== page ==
High-throughput sequencing and pathway analysis reveal alteration of the pituitary transcriptome by 17α-ethynylestradiol (EE2) in female coho salmon, Oncorhynchus kisutch.
Aquat Toxicol. 2013 Aug 9;142-143C:146-163
Authors: Harding LB, Schultz IR, Goetz GW, Luckenbach JA, Young G, Goetz FW, Swanson P
Considerable research has been done on the effects of endocrine disrupting chemicals (EDCs) on reproduction and gene expression in the brain, liver and gonads of teleost fish, but information on impacts to the pituitary gland are still limited despite its central role in regulating reproduction. The aim of this study was to further our understanding of the potential effects of natural and synthetic estrogens on the brain-pituitary-gonad axis in fish by determining the effects of 17α-ethynylestradiol (EE2) on the pituitary transcriptome. We exposed sub-adult coho salmon (Oncorhynchus kisutch) to 0 or 12ng EE2/L for up to 6 weeks and effects on the pituitary transcriptome of females were assessed using high-throughput Illumina(®) sequencing, RNA-Seq and pathway analysis. After 1 or 6 weeks, 218 and 670 contiguous sequences (contigs) respectively, were differentially expressed in pituitaries of EE2-exposed fish relative to control. Two of the most highly up- and down-regulated contigs were luteinizing hormone β subunit (241-fold and 395-fold at 1 and 6 weeks, respectively) and follicle-stimulating hormone β subunit (-3.4-fold at 6 weeks). Additional contigs related to gonadotropin synthesis and release were differentially expressed in EE2-exposed fish relative to controls. These included contigs involved in gonadotropin releasing hormone (GNRH) and transforming growth factor-β signaling. There was an over-representation of significantly affected contigs in 33 and 18 canonical pathways at 1 and 6 weeks, respectively, including circadian rhythm signaling, calcium signaling, peroxisome proliferator-activated receptor (PPAR) signaling, PPARα/retinoid x receptor α activation, and netrin signaling. Network analysis identified potential interactions between genes involved in circadian rhythm and GNRH signaling, suggesting possible effects of EE2 on timing of reproductive events.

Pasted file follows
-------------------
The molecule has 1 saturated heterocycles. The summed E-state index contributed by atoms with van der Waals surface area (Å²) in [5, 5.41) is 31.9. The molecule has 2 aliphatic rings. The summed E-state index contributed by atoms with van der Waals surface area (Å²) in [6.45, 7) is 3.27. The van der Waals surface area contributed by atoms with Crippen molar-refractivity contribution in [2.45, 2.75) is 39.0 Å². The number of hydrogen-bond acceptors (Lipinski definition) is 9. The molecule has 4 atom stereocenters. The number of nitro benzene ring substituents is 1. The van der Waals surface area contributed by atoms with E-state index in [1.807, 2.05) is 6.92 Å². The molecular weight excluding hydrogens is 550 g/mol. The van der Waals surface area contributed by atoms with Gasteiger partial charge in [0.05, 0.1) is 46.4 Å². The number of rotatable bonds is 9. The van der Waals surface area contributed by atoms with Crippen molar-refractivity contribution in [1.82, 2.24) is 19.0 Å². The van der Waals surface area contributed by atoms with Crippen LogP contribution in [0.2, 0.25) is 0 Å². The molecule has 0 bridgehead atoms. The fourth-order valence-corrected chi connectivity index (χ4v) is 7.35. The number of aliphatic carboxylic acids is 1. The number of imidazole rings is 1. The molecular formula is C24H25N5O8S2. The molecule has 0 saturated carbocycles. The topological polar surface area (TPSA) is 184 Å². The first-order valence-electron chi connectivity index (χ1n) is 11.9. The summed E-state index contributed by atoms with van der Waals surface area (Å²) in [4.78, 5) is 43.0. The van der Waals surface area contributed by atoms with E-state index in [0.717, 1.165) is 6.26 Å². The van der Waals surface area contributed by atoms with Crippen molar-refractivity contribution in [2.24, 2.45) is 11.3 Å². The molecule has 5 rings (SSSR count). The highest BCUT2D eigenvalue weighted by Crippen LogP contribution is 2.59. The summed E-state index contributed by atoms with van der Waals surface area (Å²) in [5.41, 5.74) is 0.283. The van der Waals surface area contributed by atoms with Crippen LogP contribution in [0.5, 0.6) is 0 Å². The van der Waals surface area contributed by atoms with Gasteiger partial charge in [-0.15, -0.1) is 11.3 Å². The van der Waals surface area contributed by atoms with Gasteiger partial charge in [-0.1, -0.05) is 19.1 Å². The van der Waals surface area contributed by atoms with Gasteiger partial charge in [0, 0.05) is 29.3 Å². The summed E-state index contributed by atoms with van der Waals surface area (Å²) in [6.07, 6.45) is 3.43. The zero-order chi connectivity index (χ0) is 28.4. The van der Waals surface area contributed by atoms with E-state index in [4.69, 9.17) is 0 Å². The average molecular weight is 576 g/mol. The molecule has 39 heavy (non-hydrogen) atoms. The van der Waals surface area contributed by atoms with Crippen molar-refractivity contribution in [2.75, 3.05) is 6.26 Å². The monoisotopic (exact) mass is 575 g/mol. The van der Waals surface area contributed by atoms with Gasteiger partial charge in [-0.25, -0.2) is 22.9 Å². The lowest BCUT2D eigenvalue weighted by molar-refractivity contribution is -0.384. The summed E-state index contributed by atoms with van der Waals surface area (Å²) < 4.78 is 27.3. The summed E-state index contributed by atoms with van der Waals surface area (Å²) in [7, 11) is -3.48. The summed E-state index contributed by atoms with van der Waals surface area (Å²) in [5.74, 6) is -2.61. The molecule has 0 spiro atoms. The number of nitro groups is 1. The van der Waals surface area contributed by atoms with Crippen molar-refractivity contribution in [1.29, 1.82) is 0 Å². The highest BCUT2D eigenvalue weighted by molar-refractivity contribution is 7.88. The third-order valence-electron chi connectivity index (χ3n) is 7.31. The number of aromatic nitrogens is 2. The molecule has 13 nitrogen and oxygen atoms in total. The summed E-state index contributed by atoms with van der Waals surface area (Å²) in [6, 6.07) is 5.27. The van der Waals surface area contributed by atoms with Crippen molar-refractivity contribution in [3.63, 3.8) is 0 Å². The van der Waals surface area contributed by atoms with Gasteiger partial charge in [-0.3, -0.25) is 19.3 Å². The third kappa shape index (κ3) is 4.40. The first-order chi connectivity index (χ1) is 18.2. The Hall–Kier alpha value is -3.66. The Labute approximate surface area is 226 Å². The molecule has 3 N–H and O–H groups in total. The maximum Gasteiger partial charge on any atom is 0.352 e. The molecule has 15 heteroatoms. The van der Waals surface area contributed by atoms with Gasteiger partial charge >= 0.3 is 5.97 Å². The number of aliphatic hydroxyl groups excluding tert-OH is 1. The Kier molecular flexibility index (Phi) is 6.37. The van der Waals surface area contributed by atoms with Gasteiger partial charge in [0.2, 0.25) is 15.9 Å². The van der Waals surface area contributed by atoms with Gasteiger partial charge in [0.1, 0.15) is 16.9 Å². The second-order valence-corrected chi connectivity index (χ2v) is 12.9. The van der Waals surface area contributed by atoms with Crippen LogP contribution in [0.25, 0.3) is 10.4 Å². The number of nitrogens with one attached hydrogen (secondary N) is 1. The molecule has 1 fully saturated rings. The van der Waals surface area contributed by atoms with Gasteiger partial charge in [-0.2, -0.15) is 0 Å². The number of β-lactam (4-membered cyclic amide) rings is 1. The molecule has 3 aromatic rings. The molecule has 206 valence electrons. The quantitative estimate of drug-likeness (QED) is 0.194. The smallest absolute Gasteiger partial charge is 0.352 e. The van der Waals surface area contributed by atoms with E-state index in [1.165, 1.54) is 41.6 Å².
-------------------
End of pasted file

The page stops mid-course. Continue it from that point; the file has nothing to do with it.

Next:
PMID: 24007788 [PubMed – as supplied by publisher]
via pubmed: school of aquatic an… http://www.ncbi.nlm.nih.gov/pubmed/24007788?dopt=Abstract